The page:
Take Acre, Take Acre
Instrumental post-rockers make a promising opening statement
The opening notes of Take Acre’s debut album seem not to intrigue the ear so much as corral it. Bursts of electric guitar notes repeat in tight cycles right up front. Meanwhile, the warped luster of lap steel flirts with the ears just below the surface of the tune. Drums and bass walk in nonchalantly from either side. The volume rises. The song’s tempo increases, giving the impression of a tight space getting tighter until all that’s left is the listener in the center of it all. This is a pattern that repeats throughout.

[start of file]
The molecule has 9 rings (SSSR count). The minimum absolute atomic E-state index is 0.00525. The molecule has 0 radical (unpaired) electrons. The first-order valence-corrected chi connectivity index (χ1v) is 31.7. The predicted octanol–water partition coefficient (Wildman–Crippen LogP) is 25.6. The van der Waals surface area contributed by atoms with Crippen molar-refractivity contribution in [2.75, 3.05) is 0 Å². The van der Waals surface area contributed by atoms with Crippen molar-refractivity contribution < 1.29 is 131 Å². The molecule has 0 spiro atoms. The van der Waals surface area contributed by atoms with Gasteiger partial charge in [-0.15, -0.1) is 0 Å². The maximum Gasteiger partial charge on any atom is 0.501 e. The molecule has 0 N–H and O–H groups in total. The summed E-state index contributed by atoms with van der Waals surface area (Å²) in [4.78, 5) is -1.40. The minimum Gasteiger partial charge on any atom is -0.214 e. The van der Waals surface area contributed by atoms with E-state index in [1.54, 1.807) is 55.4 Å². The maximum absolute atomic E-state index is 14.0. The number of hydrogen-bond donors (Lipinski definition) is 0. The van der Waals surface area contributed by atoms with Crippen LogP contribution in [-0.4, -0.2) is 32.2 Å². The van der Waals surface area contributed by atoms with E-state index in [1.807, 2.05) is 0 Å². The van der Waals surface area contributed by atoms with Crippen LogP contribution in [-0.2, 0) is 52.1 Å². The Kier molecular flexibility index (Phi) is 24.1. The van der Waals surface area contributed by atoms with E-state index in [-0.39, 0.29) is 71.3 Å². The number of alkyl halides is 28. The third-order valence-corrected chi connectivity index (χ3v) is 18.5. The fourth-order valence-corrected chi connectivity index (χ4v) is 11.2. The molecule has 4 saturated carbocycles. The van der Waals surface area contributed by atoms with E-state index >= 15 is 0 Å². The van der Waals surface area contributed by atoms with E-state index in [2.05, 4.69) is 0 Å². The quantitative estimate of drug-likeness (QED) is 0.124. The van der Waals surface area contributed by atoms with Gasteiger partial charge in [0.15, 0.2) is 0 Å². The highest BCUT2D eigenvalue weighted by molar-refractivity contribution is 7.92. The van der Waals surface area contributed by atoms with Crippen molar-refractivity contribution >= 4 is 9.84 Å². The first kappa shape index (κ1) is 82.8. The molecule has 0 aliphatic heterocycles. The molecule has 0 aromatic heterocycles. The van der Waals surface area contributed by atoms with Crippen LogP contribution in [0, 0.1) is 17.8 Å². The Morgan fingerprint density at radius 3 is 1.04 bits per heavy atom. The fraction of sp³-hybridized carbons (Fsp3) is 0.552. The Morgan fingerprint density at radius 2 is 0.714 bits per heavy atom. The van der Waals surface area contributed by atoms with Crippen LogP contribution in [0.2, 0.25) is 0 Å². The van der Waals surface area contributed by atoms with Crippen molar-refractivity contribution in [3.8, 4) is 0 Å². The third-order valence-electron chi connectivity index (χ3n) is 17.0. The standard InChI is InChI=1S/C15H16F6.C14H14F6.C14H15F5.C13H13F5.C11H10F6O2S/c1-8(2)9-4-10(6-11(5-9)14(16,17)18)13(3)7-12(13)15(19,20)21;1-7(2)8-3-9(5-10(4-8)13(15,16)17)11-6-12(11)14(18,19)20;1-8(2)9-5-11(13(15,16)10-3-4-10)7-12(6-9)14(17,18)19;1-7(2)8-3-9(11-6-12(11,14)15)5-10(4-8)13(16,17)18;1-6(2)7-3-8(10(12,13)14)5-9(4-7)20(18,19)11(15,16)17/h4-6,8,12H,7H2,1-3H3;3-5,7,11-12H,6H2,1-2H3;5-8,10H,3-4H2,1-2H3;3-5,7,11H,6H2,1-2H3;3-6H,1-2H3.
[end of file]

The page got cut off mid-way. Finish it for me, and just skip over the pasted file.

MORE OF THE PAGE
Consisting of electric guitar, lap steel, bass and drums, Take Acre falls into the category of instrumental post-rock that savors the embrace of repetition, and adopting change only as reflected through intensity, not pitch. It’s an approach easy to warm to, but one that can lead to boredom in the absence of an unusual ingredient or two. Exhibit A: lap steel, the inclusion of which adds bright edges to the quartet’s lush waves of sound. Take Acre’s meticulous treatment of the melody is a pleasant thing to experience on its own, but juxtaposed against the wild aeronautics of a lap steel knocks the album up a notch for enjoyability.
Fans of Explosions in the Sky and Dirty Three should gravitate toward this. By way of introduction, Take Acre has made a promising opening statement.